however, you shall not: do anything likely to impair, interfere with or damage or cause harm or distress to any persons, or the network; do anything that will infringe any Intellectual Property Rights or other rights of Mondaq or any third party; or use the Website, Services and/or Content otherwise than in accordance with these Terms; use any trade marks or service marks of Mondaq or the Contributors, or do anything which may be seen to take unfair advantage of the reputation and goodwill of Mondaq or the Contributors, or the Website, Services and/or Content.

Mondaq reserves the right, in its sole discretion, to take any action that it deems necessary and appropriate in the event it considers that there is a breach or threatened breach of the Terms.

Mondaq’s Rights and Obligations

Unless otherwise expressly set out to the contrary, nothing in these Terms shall serve to transfer from Mondaq to you, any Intellectual Property Rights owned by and/or licensed to Mondaq and all rights, title and interest in and to such Intellectual Property Rights will remain exclusively with Mondaq and/or its licensors.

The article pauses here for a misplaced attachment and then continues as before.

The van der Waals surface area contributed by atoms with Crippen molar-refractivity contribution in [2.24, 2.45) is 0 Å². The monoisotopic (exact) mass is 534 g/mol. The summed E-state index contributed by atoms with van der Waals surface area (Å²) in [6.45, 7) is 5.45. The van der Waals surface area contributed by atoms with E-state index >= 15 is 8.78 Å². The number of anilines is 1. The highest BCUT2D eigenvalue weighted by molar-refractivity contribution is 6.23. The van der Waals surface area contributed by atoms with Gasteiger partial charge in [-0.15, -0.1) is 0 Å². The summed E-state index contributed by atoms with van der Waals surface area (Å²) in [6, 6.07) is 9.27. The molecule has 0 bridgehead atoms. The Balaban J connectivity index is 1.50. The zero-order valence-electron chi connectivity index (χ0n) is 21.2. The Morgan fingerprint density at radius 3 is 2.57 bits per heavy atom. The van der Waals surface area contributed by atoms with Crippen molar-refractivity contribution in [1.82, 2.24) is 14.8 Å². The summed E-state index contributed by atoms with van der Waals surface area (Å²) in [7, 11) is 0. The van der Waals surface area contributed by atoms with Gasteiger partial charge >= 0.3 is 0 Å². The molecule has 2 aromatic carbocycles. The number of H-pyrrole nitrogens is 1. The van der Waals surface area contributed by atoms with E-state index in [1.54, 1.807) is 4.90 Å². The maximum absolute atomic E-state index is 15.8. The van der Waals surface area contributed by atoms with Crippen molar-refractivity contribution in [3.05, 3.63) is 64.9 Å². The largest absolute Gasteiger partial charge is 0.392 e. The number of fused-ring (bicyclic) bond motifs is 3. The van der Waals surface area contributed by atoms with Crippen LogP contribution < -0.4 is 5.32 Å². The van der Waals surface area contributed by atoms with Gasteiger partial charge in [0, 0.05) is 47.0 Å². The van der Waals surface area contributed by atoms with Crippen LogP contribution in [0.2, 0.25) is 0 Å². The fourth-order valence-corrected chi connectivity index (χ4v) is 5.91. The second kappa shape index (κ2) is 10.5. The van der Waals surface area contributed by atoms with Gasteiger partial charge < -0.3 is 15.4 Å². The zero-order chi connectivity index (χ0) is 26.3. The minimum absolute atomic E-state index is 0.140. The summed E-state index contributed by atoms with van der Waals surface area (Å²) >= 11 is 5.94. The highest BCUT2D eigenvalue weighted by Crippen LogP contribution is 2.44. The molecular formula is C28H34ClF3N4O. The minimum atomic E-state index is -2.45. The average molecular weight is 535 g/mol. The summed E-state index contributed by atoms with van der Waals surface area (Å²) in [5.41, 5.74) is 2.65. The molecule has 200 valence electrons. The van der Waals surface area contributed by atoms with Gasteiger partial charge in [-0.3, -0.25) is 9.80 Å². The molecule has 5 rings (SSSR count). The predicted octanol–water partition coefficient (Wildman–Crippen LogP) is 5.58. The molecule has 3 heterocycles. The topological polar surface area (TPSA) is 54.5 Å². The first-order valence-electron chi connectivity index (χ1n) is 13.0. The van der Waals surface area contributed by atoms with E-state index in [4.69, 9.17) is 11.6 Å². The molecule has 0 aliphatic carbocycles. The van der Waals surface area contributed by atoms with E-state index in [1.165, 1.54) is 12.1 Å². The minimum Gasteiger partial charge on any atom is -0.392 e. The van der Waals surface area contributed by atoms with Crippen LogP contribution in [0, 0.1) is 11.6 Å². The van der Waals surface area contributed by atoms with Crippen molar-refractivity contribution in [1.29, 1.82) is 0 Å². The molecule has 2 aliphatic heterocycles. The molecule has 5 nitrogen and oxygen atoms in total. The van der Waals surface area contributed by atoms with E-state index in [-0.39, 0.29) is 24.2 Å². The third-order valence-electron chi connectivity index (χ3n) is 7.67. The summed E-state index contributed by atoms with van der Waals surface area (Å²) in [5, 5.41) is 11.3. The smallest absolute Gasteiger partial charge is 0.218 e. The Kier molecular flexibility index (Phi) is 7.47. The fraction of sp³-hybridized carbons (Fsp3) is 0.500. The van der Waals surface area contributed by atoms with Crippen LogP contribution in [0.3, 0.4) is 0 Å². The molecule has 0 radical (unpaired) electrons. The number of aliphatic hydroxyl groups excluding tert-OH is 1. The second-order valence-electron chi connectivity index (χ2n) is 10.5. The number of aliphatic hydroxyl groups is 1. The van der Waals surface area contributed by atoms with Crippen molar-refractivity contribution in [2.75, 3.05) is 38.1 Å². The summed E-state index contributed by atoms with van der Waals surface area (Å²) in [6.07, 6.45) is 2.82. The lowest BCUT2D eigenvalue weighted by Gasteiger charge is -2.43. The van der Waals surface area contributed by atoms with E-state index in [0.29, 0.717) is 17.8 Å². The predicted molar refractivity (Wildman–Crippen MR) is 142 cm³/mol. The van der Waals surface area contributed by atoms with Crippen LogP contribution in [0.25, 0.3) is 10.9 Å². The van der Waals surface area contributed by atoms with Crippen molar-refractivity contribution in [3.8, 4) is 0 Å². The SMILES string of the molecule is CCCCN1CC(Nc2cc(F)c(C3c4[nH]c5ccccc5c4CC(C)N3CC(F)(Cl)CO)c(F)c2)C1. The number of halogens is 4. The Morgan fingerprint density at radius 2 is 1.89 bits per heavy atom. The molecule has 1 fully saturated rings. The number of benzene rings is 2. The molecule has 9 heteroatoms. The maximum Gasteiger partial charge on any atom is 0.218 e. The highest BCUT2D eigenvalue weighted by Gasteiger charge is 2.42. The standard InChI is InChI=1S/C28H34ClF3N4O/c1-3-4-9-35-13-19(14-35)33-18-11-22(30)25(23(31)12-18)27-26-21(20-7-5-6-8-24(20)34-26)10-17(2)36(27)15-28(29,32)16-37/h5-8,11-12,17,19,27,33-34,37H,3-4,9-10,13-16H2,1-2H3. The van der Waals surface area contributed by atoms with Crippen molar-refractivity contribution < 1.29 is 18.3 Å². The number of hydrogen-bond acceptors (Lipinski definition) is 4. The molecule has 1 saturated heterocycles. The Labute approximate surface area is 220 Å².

Mondaq shall use its reasonable endeavours to make the Website and Services available to you at all times, but we cannot guarantee an uninterrupted and fault free service.

Mondaq reserves the right to make changes to the services and/or the Website or part thereof, from time to time, and we may add, remove, modify and/or vary any elements of features and functionalities of the Website or the services.

Mondaq also reserves the right from time to time to monitor your Use of the Website and/or services.


The Content is general information only. It is not intended to constitute legal advice or seek to be the complete and comprehensive statement of the law, nor is it intended to address your specific requirements or provide advice on which reliance should be placed. Mondaq and/or its Contributors and other suppliers make no representations about the suitability of the information contained in the Content for any purpose. All Content provided "as is" without warranty of any kind. Mondaq and/or its Contributors and other suppliers hereby exclude and disclaim all representations, warranties or guarantees with regard to the Content, including all implied warranties and conditions of merchantability, fitness for a particular purpose, title and non-infringement. To the maximum extent permitted by law, Mondaq expressly excludes all representations, warranties, obligations, and liabilities arising out of or in connection with all Content. In no event shall Mondaq and/or its respective suppliers be liable for any special, indirect or consequential damages or any damages whatsoever resulting from loss of use, data or profits, whether in an action of contract, negligence or other tortious action, arising out of or in connection with the use of the Content or performance of Mondaq’s Services.